The Stars of Tomorrow: A few takeaways from England U20 v Italy U20

While many people are focusing on England’s upcoming June Tests in Australia and the Saxons’ Tour of South Africa, it is also time to look at the international stars of the future in the World Rugby U20 Championship. The England boys had a poor 6 Nations, finishing in 5th place with a win in Italy their only victory in the campaign. At this year’s tournament, being hosted in Manchester, the Italians were England’s first opponents ahead of future group fixtures against Australia and Scotland. After a tense 1st half, the hosts ran away with the game in the 2nd half to win 48-10 and top the group after Round 1.

Below are a few takeaways from last night’s game:

  • Though England ran away with it after half time, the 1st half was a tight affair, with both teams making errors and struggling to take advantage of any areas of dominance. With the squad having only assembled a week previously, I think this poor start was more due to players having to gel together so should not be too much of a worry. 4 of the starting XV were making their débuts at this level (3 of those in the back line) and a further 2 players came off the bench for their 1st U20s appearances, so it will take a bit of time for players to get used to unfamiliar combinations and tactics to what they are used at their clubs. In this regard, it is very lucky that Italy were the first opponents as, being the weakest team in the group, this gave England the chance to still win comfortably whilst not playing the best rugby. However, England must play with much more accuracy in their remaining matches to give themselves the best chance of victory.
  • What a season it has been for Harry Mallinder! He’s had a great season with Northampton and looked very impressive on his U20s début. With team captain Jack Walker on the bench, Mallinder was picked to captain the side last night, but if he felt any extra pressure, he certainly didn’t show it, even after the early substitution of fly half Theo Brophy-Clews. Much of England’s best play involved Mallinder, most notably his inch-perfect kick for Sam Aspland-Robinson’s try. He also nailed 5 kicks off the tee, including a beautiful touchline conversion, and was rightly named man of the match. If he continues to play like that I would be very surprised if he is not in the running for the honour of being named World Rugby Junior Player of the Year. As was mentioned in the commentary last night, a number of players have graduated from the U20s to the senior England team in recent years, including Anthony Watson, Jack Nowell, Henry Slade and former U20s captains Jack Clifford and Maro Itoje. With such a wide variety of skills, if Mallinder can continue to build on this season, I doubt it will be long until he is getting capped at senior international level and I look forward to seeing him impress over the next few years (though I’d appreciate it if he has poor games against Gloucester).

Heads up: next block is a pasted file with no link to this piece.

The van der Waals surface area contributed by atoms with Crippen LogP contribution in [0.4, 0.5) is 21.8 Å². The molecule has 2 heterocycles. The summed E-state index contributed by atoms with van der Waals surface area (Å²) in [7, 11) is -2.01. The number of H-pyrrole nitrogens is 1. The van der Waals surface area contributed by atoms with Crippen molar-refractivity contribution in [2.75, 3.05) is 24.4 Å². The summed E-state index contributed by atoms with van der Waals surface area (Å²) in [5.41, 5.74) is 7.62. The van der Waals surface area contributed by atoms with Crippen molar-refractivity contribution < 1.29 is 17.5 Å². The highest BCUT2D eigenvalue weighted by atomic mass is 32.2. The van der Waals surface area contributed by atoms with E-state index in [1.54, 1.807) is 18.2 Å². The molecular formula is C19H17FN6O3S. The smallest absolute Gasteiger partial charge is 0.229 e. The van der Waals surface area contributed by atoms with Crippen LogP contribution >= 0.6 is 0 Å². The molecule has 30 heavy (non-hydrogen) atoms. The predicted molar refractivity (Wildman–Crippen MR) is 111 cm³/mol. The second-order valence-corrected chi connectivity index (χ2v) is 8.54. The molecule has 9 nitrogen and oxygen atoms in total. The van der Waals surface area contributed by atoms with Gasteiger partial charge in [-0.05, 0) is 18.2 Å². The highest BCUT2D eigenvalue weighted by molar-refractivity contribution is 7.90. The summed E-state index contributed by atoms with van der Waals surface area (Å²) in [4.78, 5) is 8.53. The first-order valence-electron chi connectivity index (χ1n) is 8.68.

• England’s line-out performance was poor for much of the match. Especially in the 1st half, a number of line-outs were either turned over or were inaccurate, hampering the team’s ability to get anything going off the first phase and almost gifting Italy a try. Even England’s second try only came about as a result of Brophy-Clews reacting quickly to an overthrow in the Italian 22, though this did lead to him going off injured. My hope is that this was just down to limited time training together, so it was good to see Martin Haag keeping faith in starting hooker Jack Singleton until late in the 2nd half, by which point the lineout appeared to be functioning much better. The set piece is such an important area of the international game, so I’m sure there will be work done to make sure this doesn’t happen again in later matches.
  • Though Engalnd’s line-out may have struggled for much of the match, the scrum was much less of an issue. Although the English pack weighed less than the Italians, they held their own in the early stages and by the end of the match had almost complete dominance, even winning a penalty try from a 5 metre scrum. Once the lineout began to function better, this strength was also seen in the power of the English driving maul, which led to Singleton’s try.
  • As in every tournament, strength in depth is vital. England picked up a number of injuries during this match, hopefully none of them serious. It shows the strength in this squad that their captain was able to be left on the bench for the majority of the game. Zach Mercer has a great impact on the game after coming off the bench and I thought that substitute scrum half Harry Randall looked lively on his début as was unfortunate not to score a try of his own just before the penalty try. Not only is this good to see for the team in this tournament, but with many of these players being available for the next couple of seasons, it bodes well for the future prospects of the U20s team, and also the senior team in the future.

 

For an opening match, I think there was much for the coaching staff and fans to be happy about. While it must be taken into account that Italy are not at the same level as England, this was a good match to prepare for the tougher tests to come. Next up is Scotland on Saturday, a match that could decide who tops the group. Good luck boys…

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